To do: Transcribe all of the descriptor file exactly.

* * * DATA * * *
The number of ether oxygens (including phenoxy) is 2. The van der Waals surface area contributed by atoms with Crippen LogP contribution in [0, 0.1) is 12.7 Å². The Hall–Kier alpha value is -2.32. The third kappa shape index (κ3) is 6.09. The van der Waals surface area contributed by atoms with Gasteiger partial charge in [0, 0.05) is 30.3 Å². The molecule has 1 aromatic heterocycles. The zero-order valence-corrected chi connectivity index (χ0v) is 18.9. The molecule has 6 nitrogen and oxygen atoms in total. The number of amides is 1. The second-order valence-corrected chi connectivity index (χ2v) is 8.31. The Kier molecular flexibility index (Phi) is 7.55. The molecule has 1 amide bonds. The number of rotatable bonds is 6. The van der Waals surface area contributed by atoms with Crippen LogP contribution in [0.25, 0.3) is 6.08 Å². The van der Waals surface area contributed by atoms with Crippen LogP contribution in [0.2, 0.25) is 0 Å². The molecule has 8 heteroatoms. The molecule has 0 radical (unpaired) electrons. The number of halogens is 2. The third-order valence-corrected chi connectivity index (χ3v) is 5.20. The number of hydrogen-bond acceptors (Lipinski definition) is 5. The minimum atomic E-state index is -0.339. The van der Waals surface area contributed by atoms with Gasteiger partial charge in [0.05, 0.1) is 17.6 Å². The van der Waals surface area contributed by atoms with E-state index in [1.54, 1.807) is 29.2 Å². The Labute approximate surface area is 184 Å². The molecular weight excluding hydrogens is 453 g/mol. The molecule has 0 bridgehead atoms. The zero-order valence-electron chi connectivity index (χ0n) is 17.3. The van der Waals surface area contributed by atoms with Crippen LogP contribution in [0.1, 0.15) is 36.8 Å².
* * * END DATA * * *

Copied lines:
The number of ether oxygens (including phenoxy) is 2. The van der Waals surface area contributed by atoms with Crippen LogP contribution in [0, 0.1) is 12.7 Å². The Hall–Kier alpha value is -2.32. The third kappa shape index (κ3) is 6.09. The van der Waals surface area contributed by atoms with Gasteiger partial charge in [0, 0.05) is 30.3 Å². The molecule has 1 aromatic heterocycles. The zero-order valence-corrected chi connectivity index (χ0v) is 18.9. The molecule has 6 nitrogen and oxygen atoms in total. The number of amides is 1. The second-order valence-corrected chi connectivity index (χ2v) is 8.31. The Kier molecular flexibility index (Phi) is 7.55. The molecule has 1 amide bonds. The number of rotatable bonds is 6. The van der Waals surface area contributed by atoms with Crippen LogP contribution in [0.25, 0.3) is 6.08 Å². The van der Waals surface area contributed by atoms with Crippen LogP contribution in [0.2, 0.25) is 0 Å². The molecule has 8 heteroatoms. The molecule has 0 radical (unpaired) electrons. The number of halogens is 2. The third-order valence-corrected chi connectivity index (χ3v) is 5.20. The number of hydrogen-bond acceptors (Lipinski definition) is 5. The minimum atomic E-state index is -0.339. The van der Waals surface area contributed by atoms with Gasteiger partial charge in [0.05, 0.1) is 17.6 Å². The van der Waals surface area contributed by atoms with E-state index in [1.54, 1.807) is 29.2 Å². The Labute approximate surface area is 184 Å². The molecular weight excluding hydrogens is 453 g/mol. The molecule has 0 bridgehead atoms. The zero-order valence-electron chi connectivity index (χ0n) is 17.3. The van der Waals surface area contributed by atoms with Crippen LogP contribution in [0.1, 0.15) is 36.8 Å².